Saturday, April 22, 2017

Drive - A Memoir 99th Installment

This disaster notwithstanding, Russ and I begged Edith and Vernon out of a gallon of the good wine and set out to build a still. We decided to use an old pressure canner. We took the pressure regulator weight fob off and connected a ¼ inch, twenty foot long copper tube to it. We stretched the tube out, and then curled it into a coil with the other end in a mason jar. We stuck a thermometer onto the lid with some sticky paste we found. Lastly, we parked the cooker on our Coleman two-burner camp stove and lit it up.

I’ve been reading in the Encyclopedia Britannica for the last few minutes and discovered that alcohol evaporates at 176 degrees, and we know from school that water boils at 212 degrees.” I began explaining to Russ.

So what?” Russ said. “Less talk and more cooking. I always say, turn up the heat – only cowards cook on low.”

No, this is important!” I said, irked by his lack of patience. “If we boil the wine, we’ll get steam mixed in the alcohol which will make really watered down booze. On the other hand, if we carefully cook it at 180 degrees we’ll get pure ‘white lightning’! We have to sit here and watch the thermometer and adjust the flame to maintain the perfect temperature.”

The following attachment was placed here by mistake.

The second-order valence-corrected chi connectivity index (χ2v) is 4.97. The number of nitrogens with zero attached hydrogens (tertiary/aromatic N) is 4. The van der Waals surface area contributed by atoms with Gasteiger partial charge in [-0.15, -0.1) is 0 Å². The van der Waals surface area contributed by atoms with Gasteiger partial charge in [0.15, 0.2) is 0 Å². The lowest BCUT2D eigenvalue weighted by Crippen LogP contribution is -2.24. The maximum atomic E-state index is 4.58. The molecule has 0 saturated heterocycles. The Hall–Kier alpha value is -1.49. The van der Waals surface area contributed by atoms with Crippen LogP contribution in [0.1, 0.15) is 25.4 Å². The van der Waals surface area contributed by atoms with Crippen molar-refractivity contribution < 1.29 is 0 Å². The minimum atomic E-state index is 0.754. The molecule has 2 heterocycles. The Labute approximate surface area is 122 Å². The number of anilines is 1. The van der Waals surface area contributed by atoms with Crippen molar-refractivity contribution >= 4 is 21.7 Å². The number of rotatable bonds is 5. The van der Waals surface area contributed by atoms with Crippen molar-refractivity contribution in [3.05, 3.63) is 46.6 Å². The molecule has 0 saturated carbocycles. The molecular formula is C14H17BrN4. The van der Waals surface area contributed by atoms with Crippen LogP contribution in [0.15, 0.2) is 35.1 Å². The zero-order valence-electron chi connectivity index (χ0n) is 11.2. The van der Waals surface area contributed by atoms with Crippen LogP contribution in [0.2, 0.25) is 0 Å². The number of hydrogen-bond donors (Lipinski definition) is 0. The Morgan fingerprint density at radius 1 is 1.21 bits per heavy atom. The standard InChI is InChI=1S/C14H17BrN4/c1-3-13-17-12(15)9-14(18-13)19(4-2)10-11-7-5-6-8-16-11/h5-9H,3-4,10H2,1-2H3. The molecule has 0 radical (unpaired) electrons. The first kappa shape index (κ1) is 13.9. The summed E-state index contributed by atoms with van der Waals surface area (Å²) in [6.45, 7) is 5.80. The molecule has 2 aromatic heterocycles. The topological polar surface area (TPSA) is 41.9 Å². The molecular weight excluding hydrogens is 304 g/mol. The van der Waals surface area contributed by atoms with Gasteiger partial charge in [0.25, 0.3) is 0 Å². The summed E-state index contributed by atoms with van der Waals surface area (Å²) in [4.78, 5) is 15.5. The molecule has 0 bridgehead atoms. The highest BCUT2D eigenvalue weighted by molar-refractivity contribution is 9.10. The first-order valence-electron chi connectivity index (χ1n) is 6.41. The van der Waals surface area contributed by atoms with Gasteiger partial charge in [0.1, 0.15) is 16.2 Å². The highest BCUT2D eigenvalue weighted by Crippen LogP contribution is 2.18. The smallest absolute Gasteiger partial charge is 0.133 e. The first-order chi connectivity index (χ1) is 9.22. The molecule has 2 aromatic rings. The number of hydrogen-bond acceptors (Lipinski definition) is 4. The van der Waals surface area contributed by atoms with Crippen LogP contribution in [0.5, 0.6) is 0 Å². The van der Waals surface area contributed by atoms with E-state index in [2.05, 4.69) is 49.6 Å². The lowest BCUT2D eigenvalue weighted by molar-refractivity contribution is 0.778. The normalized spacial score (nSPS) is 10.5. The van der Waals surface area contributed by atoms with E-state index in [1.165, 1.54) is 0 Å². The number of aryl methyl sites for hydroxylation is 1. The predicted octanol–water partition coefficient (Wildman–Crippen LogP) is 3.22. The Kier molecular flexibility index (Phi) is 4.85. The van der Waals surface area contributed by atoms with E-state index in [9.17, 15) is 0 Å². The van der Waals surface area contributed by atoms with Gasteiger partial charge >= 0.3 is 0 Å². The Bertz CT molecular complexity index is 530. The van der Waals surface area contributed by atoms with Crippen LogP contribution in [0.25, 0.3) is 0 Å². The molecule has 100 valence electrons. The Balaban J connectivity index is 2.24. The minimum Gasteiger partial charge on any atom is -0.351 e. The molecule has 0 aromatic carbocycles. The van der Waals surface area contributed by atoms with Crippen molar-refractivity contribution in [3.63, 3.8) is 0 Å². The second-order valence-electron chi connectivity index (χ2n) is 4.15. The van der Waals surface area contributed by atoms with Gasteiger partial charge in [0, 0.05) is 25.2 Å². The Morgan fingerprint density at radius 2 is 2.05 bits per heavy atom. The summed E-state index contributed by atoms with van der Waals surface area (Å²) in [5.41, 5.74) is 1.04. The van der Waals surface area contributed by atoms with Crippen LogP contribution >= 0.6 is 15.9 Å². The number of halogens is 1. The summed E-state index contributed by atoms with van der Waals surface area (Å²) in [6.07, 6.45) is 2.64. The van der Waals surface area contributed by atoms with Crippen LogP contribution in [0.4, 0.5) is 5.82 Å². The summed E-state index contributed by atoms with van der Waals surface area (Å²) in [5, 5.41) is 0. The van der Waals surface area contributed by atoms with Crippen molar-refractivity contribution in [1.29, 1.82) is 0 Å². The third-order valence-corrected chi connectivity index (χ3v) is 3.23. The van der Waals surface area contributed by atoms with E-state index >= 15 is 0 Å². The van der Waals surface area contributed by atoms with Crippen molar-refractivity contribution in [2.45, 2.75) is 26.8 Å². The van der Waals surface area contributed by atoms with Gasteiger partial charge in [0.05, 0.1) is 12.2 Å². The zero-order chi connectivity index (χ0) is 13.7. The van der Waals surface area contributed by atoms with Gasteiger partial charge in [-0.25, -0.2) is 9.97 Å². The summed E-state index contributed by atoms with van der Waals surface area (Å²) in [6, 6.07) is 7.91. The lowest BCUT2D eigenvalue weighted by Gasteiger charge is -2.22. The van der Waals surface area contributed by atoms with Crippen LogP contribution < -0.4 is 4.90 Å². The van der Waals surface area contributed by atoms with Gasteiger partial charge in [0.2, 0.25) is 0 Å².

We brought the brew to 180 degrees and re-adjusted the flame – and then – and then – drip, drip, drip.

Hallelujah!” Russ was really getting into this. “Praise the lord, we have white lightning!” We cooked for another hour or two and soon the still almost stopped dripping and the last drops were a little off color. Done. We were probably burning the mash. The distillation of the gallon of wine produced 2/3 cup of white lightning that we figured it was over 90% alcohol because it would flash at room temperature.

Now to the tasting,” I remarked a little excited. I took a sip from the jar. Bam! A slap in the face impact of burn in my mouth, the tiny bit reaching my throat took my breath away, and the attempt to swallow was like a spasm. “Holy Moly!” I managed to say, seemingly without breathing, “It’s so strong, I believe it evaporated in my mouth before I could swallow. This batch is perfect!”

Let me try,” Russ was reaching for the jar. His reaction was much like mine. First a gasp, then he threw his head forward and gave three hacks–cough, cough, cough and then the long, slow exhale of all the air in his lungs. At last he rasped, “Bottle it and save it for the gods.” We carefully put it in a small glass bottle with a tight screw–on cap. We didn’t drink it. We only allowed ourselves small sips and sample sips to folks that asked us and then only if we liked them.
500 more words tomorrow

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